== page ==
Scots reform met Iron Lady resistance

January 4, 2002

A Scottish Parliament may have been unimaginable 30 years ago, but there were devolutionary rumblings over the impact of raising the school leaving age to 16 in 1972, writes Olga Wojtas.

Scotland faced acute teacher supply problems compared with England. In England, significantly more pupils already stayed on beyond the minimum leaving age.

Teddy Taylor, the then Scottish education minister, asked whether the burden might be eased by allowing pupils to spend their final year in a further education college.

English education secretary Margaret Thatcher and the Department of Education and Science had shown no interest in a further education option.

The argument south of the border was that pupils would not get such a suitable education in a college, and this would undermine the benefits of raising the leaving age.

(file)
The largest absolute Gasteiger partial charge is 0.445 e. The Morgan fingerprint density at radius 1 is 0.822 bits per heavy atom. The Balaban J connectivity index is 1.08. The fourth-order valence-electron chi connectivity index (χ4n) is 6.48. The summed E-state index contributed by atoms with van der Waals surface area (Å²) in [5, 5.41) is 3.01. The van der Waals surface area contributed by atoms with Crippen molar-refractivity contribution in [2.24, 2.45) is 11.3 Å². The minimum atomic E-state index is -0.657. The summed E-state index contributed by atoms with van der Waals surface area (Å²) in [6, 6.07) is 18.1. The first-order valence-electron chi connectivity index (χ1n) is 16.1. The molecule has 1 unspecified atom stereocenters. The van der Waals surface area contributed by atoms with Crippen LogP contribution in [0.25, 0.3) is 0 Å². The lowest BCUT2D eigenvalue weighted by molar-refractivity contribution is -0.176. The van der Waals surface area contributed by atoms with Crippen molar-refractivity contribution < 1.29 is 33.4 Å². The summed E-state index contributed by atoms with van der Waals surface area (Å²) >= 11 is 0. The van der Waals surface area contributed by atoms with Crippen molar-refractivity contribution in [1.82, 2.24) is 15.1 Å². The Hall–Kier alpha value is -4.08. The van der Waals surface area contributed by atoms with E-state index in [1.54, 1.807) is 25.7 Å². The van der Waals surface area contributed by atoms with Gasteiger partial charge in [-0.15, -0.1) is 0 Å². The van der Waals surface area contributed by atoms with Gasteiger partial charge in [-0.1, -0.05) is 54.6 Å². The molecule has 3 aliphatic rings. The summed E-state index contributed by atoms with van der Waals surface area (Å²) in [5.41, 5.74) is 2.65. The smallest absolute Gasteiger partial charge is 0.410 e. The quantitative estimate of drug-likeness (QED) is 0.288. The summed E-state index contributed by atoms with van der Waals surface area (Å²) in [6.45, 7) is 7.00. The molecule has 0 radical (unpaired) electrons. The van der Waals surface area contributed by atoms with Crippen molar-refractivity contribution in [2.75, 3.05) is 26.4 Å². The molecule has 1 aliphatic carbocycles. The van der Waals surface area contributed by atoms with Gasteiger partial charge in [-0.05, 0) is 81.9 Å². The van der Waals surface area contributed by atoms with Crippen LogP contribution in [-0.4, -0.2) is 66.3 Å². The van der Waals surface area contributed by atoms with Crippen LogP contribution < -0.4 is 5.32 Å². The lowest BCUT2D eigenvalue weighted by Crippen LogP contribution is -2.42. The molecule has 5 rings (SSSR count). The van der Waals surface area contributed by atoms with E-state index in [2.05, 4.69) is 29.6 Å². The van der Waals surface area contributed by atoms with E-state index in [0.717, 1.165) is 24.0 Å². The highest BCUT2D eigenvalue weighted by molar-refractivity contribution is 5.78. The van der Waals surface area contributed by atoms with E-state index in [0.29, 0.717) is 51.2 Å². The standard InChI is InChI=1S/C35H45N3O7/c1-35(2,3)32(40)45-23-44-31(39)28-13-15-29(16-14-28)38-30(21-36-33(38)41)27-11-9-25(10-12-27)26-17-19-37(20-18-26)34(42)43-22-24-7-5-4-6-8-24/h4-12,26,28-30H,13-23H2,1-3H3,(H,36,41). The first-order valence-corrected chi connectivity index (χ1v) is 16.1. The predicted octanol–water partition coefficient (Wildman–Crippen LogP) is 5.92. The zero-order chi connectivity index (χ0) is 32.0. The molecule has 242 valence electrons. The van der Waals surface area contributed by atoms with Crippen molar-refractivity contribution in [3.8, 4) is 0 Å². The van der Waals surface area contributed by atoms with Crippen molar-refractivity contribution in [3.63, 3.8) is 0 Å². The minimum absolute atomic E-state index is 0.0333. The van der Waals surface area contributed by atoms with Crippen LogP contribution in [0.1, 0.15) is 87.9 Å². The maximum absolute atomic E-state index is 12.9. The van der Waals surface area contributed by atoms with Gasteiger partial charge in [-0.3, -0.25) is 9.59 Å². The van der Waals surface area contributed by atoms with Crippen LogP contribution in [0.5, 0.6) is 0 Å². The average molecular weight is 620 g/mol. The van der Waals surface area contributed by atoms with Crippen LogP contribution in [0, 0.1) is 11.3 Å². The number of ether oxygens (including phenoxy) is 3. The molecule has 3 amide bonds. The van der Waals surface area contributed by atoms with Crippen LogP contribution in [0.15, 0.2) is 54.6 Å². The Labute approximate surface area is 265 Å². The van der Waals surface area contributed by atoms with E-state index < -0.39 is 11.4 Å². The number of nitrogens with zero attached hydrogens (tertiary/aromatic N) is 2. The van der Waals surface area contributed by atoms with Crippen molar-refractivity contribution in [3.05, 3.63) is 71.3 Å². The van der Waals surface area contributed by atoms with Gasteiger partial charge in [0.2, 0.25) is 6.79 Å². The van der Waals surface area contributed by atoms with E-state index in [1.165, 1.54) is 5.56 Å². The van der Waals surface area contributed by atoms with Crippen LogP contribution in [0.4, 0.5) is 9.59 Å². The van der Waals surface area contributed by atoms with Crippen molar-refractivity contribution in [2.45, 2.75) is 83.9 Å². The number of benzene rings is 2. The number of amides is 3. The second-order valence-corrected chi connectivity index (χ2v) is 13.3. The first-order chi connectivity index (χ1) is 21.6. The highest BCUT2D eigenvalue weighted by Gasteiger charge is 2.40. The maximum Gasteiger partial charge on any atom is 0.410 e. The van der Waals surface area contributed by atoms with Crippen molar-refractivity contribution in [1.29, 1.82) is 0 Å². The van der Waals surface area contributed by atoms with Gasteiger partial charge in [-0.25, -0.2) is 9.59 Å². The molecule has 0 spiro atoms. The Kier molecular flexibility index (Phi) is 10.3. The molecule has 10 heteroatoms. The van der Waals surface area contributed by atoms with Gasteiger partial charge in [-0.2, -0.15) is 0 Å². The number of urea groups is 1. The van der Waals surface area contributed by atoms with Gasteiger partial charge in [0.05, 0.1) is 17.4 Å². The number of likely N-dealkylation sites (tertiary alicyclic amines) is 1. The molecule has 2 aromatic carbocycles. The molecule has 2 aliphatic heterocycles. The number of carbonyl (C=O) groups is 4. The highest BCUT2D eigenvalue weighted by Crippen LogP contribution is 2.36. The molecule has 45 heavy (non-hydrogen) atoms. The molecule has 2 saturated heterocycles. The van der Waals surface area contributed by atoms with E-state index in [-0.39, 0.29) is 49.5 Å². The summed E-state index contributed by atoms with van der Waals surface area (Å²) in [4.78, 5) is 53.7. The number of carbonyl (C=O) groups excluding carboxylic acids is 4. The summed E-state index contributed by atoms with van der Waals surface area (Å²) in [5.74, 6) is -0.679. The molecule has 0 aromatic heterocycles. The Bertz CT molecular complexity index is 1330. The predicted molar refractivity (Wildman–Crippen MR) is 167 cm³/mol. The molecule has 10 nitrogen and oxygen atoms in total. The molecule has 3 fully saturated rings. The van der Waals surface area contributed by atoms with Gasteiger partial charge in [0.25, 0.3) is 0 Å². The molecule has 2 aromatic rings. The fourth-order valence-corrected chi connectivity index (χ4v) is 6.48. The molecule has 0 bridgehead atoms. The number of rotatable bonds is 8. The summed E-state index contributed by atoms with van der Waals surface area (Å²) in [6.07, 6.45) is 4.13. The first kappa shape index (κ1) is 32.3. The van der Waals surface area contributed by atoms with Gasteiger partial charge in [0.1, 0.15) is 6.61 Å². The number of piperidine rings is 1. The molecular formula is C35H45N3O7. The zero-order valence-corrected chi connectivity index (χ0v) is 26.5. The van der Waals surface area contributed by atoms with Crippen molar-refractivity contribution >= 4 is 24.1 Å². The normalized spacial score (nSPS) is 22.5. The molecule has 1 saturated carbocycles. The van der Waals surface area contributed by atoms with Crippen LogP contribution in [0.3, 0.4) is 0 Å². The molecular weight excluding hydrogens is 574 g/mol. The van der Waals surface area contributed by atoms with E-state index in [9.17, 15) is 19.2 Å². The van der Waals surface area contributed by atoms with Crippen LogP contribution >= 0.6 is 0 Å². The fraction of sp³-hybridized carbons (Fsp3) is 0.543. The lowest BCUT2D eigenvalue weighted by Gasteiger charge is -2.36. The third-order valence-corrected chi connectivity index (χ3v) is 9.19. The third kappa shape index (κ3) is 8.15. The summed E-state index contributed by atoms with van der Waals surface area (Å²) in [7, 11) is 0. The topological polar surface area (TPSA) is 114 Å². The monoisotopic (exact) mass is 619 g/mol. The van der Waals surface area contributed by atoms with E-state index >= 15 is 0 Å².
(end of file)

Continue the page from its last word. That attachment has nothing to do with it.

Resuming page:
But one senior Scottish official wrote: "I think that some young people - a limited but significant number - would find a college of further education more stimulating and conducive to progress than a secondary school. However, I do not think this is the occasion to voice those views."

The plans allowed pupils to spend a day a week in a college in their last year.

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